Palin to the Peach State

Can Sarah Palin save Saxby Chambliss?

Republican vice presidential nominee Sarah Palin will make multiple campaign appearances on behalf of Sen. Saxby Chambliss next week in Georgia, serving as the political closer for the GOP senator who is battling to win a second term.
This is Palin’s first campaign appearance on behalf of another Republican candidate since losing her bid to become the nation’s first woman to serve as vice president.
Palin will attend a fundraiser on Sunday night, then appear at multiple campaign stops on Monday in an effort to rally the GOP base to turn out to vote for Chambliss. The incumbent Republican is facing a strong challenge from Democrat Jim Martin. A runoff is scheduled for next Tuesday, after neither candidate received the 50 percent plus one vote needed to win on Election Day. . . .
Nick Ayers, executive director of the Republican Governors Association, said that it made sense for Palin to help Chambliss. . . .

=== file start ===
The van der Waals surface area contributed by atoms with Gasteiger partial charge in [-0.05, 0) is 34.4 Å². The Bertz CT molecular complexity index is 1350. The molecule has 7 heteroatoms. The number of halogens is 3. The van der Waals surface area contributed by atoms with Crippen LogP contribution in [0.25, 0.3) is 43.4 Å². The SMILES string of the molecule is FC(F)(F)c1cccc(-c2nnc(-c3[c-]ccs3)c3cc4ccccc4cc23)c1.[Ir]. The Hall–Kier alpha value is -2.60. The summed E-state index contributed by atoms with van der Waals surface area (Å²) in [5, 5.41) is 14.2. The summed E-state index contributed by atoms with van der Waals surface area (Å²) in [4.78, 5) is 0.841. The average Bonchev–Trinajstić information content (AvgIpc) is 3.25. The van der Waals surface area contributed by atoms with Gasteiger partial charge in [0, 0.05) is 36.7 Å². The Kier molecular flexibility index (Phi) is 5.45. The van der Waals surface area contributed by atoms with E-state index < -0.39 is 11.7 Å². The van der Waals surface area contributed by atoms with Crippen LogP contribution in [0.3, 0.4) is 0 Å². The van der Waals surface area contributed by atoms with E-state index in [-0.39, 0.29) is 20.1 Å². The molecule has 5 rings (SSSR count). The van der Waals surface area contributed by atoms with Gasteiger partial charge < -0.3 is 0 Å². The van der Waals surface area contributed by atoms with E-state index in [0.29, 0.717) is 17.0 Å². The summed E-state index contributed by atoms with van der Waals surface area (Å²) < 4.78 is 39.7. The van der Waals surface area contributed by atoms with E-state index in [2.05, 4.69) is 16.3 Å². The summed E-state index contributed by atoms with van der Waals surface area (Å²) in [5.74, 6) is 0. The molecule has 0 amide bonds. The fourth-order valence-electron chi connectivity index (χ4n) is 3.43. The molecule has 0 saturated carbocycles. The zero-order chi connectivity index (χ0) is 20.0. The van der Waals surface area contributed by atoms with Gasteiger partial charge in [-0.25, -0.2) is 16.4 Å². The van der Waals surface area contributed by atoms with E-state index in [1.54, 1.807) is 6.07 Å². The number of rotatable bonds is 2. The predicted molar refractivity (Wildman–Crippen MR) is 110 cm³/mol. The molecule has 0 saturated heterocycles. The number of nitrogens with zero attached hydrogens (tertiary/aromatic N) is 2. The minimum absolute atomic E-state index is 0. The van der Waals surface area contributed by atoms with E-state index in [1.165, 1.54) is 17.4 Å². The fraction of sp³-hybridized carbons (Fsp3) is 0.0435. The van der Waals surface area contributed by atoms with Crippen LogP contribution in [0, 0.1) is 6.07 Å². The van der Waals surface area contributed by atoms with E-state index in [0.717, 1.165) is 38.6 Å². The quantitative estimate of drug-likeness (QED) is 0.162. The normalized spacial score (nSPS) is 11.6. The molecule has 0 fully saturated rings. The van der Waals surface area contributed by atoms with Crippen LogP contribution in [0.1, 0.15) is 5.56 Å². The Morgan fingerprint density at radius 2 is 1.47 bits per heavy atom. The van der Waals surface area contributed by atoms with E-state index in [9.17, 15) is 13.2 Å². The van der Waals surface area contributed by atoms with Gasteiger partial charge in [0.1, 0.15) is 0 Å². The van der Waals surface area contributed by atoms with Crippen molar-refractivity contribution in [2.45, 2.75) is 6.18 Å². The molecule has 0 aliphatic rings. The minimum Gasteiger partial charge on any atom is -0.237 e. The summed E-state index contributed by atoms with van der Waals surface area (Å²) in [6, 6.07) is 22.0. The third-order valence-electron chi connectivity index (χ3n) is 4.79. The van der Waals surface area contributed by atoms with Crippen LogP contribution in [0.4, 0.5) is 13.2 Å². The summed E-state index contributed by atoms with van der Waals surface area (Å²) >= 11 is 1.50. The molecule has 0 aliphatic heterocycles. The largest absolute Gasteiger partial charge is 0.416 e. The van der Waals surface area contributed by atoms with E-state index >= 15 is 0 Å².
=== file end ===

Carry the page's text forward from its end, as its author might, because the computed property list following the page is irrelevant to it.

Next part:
“She is going to bring a lot of energy and enthusiasm to this run-off,” said Ayers, a close Palin confidante. “She is widely popular in Georgia, and I could not envision a stronger closer for Saxby in this election.”

Chambliss made the mistake of voting for the $700 billion bailout, and faces a runoff because Libertarian Allen Buckley got 127,723 votes (3%) in the general election.

(Cross-posted at AmSpecBlog.)

UPDATE: Politico:

All of Obama’s 25 Georgia field organizers remained in the state to work on the runoff, and the 25 Obama regional offices were immediately converted into Martin for Senate campaign offices. All told, more than 100 Obama field organizers are now in Georgia working Martin’s get-out-the-vote efforts, along with leading operatives who served under Democratic Senatorial Campaign Committee Chairman Charles Schumer of New York during the past election cycle. . . .
But the early signs are not encouraging for Martin. During the presidential election, African-Americans composed a record 30 percent of the electorate in Georgia — about 5 points higher than in the 2004 presidential campaign. And in early voting, they totaled 35 percent of the vote.
In the runoff, even as Democrats are vigorously encouraging supporters to vote early, only 22.7 percent of the 150,500 ballots so far have been cast by African-Americans.

It isn’t hard to see why black voters (or any other voters, really) would have a hard time getting excited about Jim Martin. He’s not exactly an inspirational leader.

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